Major West Coast ports experiencing shutdownsMajor West Coast ports experiencing shutdowns
Biden Administration asked to mediate contract negotiations.
June 6, 2023
A breakdown in longshore contract negotiations has led to work stoppages at major West Coast ports, effectively shutting down or delaying operations at the Port of Oakland, Port of Long Beach and the Port of Los Angeles. While some operations have resumed, the latest disruptions come as the International Longshore and Warehouse Union (ILWU) and the Pacific Maritime Association (PMA) have failed to reach and ratify a new labor agreement following more than a year of negotiations.
In a tweet Friday, PMA said similar work actions that shut down or severely impact terminal operations were also planned at Tacoma, Seattle, and Hueneme.
ILWU President Willie Adams said Friday that any reports that negotiations have broken down are false.
“We are getting there, but it’s important to understand that West Coast dockworkers kept the economy going during the pandemic and lost their lives doing so,” stated Adams. “We aren’t going to settle for an economic package that doesn’t recognize the heroic efforts and personal sacrifices of the ILWU workforce that lifted the shipping industry to record profits.”
According to the ILWU, PMA member carriers and terminal operators made historic profits of $510 billion during the pandemic. Despite this, the percentage of ILWU wages and benefits continued to drop compared to PMA rising revenues.
The ILWU said it is committed to bargaining a contract that is fair and equitable, including wages and benefits that reflect the dedication of the ILWU workforce and its contributions to the shipping industry’s success.
The collective bargaining agreement that the ILWU and PMA are negotiating covers more than 22,000 longshore workers at 29 U.S. West Coast ports. The previous agreement expired on July 1, 2022, and talks began on May 10, 2022.
On Monday, the National Retail Federation called on the Biden Administration to intervene.
“As we enter the peak shipping season for the holidays, these additional disruptions will force retailers and other important shipping partners to continue to shift cargo away from the West Coast ports until a new labor contract is established,” said Senior Vice President of Government Relations David French. “It is imperative that the parties return to the negotiating table. We urge the administration to mediate to ensure the parties quickly finalize a new contract without additional disruptions.”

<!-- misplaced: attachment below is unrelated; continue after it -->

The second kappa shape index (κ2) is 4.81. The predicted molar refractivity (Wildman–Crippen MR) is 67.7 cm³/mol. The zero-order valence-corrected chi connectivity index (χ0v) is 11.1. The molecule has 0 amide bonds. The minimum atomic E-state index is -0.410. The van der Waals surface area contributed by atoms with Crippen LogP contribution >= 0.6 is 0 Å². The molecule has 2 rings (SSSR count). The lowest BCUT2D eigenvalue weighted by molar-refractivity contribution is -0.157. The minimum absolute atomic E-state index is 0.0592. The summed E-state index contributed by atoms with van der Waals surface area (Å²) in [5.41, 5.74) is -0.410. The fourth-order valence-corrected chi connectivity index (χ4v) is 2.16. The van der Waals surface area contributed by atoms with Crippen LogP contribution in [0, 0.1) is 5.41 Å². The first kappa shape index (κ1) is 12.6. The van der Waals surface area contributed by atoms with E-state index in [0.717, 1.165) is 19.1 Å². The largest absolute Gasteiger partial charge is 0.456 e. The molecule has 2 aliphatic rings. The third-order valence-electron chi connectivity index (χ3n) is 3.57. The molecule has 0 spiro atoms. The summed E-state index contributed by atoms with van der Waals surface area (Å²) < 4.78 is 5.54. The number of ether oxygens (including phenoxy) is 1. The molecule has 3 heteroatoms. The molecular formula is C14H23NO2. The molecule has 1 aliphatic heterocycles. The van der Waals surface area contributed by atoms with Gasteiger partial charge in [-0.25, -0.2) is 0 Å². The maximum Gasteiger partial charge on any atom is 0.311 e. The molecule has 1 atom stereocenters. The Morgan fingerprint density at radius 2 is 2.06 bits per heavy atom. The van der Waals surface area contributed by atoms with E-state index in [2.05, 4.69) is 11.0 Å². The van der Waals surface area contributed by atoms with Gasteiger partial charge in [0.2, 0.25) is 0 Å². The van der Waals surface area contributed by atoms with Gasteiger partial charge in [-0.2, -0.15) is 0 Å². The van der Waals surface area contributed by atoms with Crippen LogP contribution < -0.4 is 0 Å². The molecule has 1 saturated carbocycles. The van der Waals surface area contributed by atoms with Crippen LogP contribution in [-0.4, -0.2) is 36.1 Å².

Earlier this year, NRF organized a coalition letter to President Joe Biden that was signed by more than 230 associations, urging the administration to work with the parties to conclude their negotiations.
U.S. red meat exports significantly impacted
U.S. Meat Export Federation President and CEO Dan Halstrom said the impasse is a major concern for red meat exporters, especially those with chilled pork and beef departing the West Coast.
“The importance of the West Coast, especially for our chilled cargo going to Asia is paramount. It's the number one location for exporters to ship from. Key markets—chilled markets like Japan, Korea and Taiwan—will definitely be significantly impacted,” Halstrom said.
If it was strictly frozen product affected, Halstrom explained that a short-term disruption would be minimal, but the shorter shelf life of chilled product is why West Coast ports are typically used. “We can switch some of this cargo to places like the Gulf and even the East Coast, but it'll be at much of a disadvantage when it comes to shelf life and marketability of U.S. products. So, shifting especially on a chilled side away from the West Coast is not a particularly good option.”
Further, Halstrom said the post-COVID rebound in consumer demand in Asia is an opportunity the U.S. industry cannot afford to miss out on. “Every forecast has the foodservice business rebounding, getting back to normal, giving us that extra push. So, any kind of supply chain disruption from the West Coast would be very bad timing in terms of maximizing the value opportunity from North Asian markets.”
The U.S. pork industry especially needs this value right now. One of the best returns on investment in the chilled pork business is exports to Asia, Halstrom explained, adding that it is paramount the situation get back to normal as soon as possible.
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